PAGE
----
Aside from paying its top people a "decent" salary (nothing wrong with that, if they actually deliver a decent service), HMRC are not averse to paying outsiders a "decent" wad when it comes to website design and development.
Rory Cellan-Jones writes:
"What would it cost to create and run a government website for three years?
How does £105m sound?
After we covered a couple of stories about government spending on websites and iPhone apps someone got in touch to suggest we take a look at one particular site, businesslink.gov.uk.
The correspondent said this site, run by Her Majesty's Revenue and Customs (HMRC), had cost £35m a year to build and operate for three years and suggested that it had been poor value, delivered an unsatisfactory service to users and proved technically shaky.
I could not quite believe that figure - it sounds an awful lot of money for one site
but it turns out to be true. Businesslink.gov.uk was among the sites singled out last week by the Cabinet Office as very expensive in terms of cost per visit.
When I went to the lengthy document in which the Central Office of Information (COI) examined central government websites, I found that £35m staring out from a table.
Only the NHS Choices site, at £21m, comes anywhere close. But it has around six million unique users a month, whereas the Business Link site, which offers all kinds of advice to businesses, has just over a million.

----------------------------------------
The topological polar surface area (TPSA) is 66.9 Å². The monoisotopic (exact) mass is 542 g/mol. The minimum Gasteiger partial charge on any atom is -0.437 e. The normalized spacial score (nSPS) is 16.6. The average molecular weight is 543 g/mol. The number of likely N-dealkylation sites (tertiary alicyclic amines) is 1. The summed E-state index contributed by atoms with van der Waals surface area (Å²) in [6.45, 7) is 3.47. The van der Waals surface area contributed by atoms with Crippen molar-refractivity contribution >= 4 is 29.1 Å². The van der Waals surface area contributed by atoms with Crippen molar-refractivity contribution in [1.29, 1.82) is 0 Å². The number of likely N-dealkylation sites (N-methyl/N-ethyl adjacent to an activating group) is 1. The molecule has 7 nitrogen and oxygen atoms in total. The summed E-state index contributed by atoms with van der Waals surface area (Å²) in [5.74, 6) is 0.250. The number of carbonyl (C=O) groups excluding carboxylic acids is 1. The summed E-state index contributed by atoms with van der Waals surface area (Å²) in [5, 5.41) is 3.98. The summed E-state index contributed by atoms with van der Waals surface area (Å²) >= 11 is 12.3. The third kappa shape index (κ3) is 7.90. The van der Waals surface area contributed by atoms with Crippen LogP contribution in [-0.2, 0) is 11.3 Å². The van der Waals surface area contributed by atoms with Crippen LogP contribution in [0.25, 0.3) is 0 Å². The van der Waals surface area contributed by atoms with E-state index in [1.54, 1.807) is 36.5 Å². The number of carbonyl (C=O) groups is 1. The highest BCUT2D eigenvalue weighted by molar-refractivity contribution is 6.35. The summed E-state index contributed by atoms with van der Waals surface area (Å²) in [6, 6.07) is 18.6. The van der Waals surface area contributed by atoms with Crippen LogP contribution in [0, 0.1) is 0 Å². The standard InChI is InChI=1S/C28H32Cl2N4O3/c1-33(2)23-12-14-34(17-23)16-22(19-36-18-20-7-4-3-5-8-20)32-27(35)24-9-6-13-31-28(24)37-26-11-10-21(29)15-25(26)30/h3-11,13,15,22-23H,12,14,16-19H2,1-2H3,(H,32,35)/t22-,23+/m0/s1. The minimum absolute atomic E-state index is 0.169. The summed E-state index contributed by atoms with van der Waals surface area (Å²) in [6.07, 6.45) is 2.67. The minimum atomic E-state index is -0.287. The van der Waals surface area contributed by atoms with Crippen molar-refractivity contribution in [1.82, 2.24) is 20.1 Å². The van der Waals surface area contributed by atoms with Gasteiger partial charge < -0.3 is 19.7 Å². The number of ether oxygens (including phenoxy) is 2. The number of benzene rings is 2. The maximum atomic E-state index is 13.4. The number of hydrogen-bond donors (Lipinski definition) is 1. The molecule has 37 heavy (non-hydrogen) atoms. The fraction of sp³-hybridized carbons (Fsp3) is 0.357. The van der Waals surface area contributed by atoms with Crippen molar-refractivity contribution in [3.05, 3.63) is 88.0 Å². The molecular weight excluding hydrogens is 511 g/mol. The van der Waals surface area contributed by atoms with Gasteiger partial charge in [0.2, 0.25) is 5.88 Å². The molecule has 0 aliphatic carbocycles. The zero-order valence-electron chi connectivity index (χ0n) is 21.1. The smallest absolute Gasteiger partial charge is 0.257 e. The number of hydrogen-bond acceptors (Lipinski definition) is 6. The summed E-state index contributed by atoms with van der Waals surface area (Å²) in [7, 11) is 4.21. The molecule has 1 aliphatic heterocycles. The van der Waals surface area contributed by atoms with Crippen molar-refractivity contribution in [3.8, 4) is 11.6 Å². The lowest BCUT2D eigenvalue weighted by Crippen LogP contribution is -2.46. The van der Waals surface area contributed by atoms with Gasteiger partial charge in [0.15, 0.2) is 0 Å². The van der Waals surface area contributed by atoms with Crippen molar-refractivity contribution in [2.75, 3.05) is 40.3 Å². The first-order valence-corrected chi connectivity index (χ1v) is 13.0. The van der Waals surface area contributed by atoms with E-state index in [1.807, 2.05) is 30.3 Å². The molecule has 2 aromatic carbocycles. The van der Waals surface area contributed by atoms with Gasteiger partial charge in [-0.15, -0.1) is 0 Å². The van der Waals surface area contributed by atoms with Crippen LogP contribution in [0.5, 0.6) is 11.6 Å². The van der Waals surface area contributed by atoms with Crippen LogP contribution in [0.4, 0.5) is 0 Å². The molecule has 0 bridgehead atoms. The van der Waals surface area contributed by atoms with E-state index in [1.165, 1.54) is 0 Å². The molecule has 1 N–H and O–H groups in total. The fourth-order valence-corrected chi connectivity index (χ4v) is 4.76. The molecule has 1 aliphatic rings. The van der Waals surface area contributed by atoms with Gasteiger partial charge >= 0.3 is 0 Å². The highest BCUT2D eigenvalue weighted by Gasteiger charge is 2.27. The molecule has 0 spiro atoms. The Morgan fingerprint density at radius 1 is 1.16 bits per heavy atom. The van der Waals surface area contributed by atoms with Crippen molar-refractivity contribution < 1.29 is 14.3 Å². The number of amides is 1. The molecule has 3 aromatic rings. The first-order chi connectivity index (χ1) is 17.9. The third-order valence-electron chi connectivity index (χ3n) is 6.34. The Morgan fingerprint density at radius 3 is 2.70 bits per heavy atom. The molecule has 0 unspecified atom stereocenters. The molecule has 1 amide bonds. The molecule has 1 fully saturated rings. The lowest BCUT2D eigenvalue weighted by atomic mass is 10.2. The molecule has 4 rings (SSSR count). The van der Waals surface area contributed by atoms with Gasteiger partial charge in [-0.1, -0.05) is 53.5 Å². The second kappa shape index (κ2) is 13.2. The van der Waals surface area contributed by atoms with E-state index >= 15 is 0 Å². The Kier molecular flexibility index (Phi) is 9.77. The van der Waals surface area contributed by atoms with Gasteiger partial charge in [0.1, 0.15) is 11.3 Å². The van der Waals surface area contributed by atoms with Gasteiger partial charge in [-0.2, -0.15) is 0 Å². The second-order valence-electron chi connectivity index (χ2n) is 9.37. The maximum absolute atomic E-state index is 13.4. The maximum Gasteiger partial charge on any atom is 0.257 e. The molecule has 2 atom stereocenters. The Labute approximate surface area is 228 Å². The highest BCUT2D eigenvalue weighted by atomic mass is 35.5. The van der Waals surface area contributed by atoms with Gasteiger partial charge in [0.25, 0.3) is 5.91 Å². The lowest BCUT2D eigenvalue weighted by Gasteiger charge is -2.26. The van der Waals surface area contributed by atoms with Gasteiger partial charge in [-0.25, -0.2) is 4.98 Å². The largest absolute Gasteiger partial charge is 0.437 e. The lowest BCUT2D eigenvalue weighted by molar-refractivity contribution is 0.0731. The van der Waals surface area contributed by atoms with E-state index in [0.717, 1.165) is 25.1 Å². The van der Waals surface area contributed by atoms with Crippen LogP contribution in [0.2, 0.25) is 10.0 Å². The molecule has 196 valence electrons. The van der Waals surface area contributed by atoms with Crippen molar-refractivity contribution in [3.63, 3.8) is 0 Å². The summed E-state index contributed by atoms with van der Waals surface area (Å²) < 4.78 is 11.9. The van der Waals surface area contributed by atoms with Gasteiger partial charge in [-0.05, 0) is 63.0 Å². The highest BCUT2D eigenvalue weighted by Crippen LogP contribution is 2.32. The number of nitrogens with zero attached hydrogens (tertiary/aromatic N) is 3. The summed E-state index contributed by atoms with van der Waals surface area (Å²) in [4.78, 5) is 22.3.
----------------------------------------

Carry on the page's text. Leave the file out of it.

The site is the work of a major outsourcing company called Serco, which has sub-contracted the technology to a little business called BT. So how do the costs break down?
The COI report has some detail - £6.2m on strategy and planning, £4.4m on design and build, £4.7m on hosting and infrastructure, £15.3m on content provision and £4.5m on testing and evaluation. What I can't work out is why that cost is repeated for three years."
Needless to say HMRC and Serco think that it is good value:
"HMRC and its supplier Serco also put up a robust defence. HMRC said the businesslink.gov.uk site delivered benefits of over £800m a year to companies - a huge return on the £35m invested. I always wonder how those kind of figures are worked out, in the public or private sector.
Serco also cites that £800m figure and goes on to say that it has continually looked for efficiency savings since winning the contract in 2005, and these have amounted to £44m so far."
So that's alright then!
Tax does have to be taxing.
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